This may sound like a no-brainer, but if I could collect a dollar for every time someone suggested a “friend” take the place of something a professional should handle at a wedding I wouldn’t need to DJ anymore. This is also, hands down, the most common scenario where a couple ends up in the awful situation of finding a replacement last minute because the friend backs out or just ghosts the couple. Usually couples try to do this with the two most important ingredients of the day too: documenting (photographer/videographer) and entertainment (DJ/Band). 
What makes this situation even more stressful is when the friend bails, depending on the popularity of your date, there may be very limited availability from professionals in the area. Sometimes you might get lucky and find someone who is very good that can handle a wedding on short notice, but if you haven’t set aside an emergency fund to cover the difference between the cost of your friend and a professional, then that’s another stress.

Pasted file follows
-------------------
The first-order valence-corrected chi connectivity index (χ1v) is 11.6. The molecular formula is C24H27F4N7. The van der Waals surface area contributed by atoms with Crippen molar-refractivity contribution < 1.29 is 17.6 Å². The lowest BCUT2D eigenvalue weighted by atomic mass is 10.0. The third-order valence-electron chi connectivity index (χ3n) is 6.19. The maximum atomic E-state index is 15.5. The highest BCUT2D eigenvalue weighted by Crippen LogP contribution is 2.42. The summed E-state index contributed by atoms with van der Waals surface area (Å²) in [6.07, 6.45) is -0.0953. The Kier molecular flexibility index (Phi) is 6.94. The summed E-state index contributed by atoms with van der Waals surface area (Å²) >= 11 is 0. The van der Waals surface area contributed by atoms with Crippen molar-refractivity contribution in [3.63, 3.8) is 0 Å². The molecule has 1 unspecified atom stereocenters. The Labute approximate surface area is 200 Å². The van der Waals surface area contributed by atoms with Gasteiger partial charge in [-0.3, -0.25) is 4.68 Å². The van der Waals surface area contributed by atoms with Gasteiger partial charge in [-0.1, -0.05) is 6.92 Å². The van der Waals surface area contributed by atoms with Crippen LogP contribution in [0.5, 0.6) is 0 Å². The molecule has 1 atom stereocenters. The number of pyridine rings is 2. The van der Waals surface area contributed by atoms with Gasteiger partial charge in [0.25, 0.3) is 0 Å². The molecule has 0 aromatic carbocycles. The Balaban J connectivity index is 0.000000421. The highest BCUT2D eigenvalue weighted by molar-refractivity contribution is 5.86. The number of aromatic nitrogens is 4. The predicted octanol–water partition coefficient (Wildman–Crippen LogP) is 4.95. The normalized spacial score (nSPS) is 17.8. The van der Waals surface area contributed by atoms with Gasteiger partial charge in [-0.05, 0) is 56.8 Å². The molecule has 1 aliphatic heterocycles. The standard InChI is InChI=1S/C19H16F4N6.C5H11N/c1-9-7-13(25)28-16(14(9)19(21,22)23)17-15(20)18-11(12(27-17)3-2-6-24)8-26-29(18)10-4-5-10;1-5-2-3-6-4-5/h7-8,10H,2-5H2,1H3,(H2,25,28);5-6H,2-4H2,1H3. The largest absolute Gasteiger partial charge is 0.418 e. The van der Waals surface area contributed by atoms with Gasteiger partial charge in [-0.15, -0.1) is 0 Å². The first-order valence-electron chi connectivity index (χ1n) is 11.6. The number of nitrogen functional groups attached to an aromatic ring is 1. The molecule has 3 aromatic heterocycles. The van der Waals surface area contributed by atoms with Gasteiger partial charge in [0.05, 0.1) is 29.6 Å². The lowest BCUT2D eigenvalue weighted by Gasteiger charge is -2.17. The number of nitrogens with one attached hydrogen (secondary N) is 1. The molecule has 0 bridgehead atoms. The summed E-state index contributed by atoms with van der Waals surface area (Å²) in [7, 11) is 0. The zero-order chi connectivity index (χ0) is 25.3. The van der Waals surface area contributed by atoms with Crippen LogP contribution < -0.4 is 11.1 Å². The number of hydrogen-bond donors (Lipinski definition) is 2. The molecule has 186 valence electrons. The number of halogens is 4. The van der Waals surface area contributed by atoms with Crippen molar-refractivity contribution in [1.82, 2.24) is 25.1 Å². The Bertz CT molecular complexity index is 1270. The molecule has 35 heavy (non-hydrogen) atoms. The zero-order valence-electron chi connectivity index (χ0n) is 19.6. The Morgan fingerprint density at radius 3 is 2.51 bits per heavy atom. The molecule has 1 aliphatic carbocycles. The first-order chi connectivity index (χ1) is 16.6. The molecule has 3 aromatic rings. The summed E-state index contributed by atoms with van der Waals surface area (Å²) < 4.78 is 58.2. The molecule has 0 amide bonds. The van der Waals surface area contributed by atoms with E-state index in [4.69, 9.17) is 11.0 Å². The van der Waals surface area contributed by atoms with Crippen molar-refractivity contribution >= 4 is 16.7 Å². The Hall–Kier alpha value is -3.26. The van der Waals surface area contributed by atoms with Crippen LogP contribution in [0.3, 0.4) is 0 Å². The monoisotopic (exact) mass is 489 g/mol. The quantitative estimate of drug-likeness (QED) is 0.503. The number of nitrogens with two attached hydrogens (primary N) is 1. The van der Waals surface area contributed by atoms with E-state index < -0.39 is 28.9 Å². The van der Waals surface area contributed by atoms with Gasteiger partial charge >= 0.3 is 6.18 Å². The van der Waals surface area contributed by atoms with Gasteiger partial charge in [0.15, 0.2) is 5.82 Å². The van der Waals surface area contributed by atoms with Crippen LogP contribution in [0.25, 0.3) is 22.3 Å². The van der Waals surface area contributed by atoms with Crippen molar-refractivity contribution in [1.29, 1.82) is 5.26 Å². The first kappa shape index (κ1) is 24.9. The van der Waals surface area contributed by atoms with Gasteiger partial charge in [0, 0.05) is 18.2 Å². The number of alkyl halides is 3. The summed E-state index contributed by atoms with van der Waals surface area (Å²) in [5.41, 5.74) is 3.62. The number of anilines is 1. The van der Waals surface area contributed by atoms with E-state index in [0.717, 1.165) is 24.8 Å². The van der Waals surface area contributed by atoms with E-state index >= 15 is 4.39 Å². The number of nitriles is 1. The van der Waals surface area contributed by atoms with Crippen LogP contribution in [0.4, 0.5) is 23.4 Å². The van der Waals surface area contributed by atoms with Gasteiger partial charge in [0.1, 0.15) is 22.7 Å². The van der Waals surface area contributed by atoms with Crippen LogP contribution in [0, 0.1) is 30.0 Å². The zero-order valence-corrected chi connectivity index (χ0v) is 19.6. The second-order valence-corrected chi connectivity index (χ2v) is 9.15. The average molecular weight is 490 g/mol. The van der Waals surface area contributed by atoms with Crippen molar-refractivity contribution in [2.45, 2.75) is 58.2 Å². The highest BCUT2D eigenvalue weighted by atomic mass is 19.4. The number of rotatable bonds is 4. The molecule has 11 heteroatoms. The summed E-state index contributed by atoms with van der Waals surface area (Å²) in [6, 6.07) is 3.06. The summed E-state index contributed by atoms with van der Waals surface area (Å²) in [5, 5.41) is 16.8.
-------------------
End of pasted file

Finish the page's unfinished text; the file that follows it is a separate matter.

Again, only deal with legit businesses in the first place, and your risk goes way down.

Bonus tip: If you do happen to have a friend who runs a business as a wedding professional treat their business as if that wasn’t your friend running it. They should do the same for you too. This means don’t ask for any special favors or discounts, and keep the friendship separate from the service they provide as a professional. It may be too hard to do, and it may be best to not hire friends at all.

2. Does the price you’re paying for the service fall into a professional range in the market?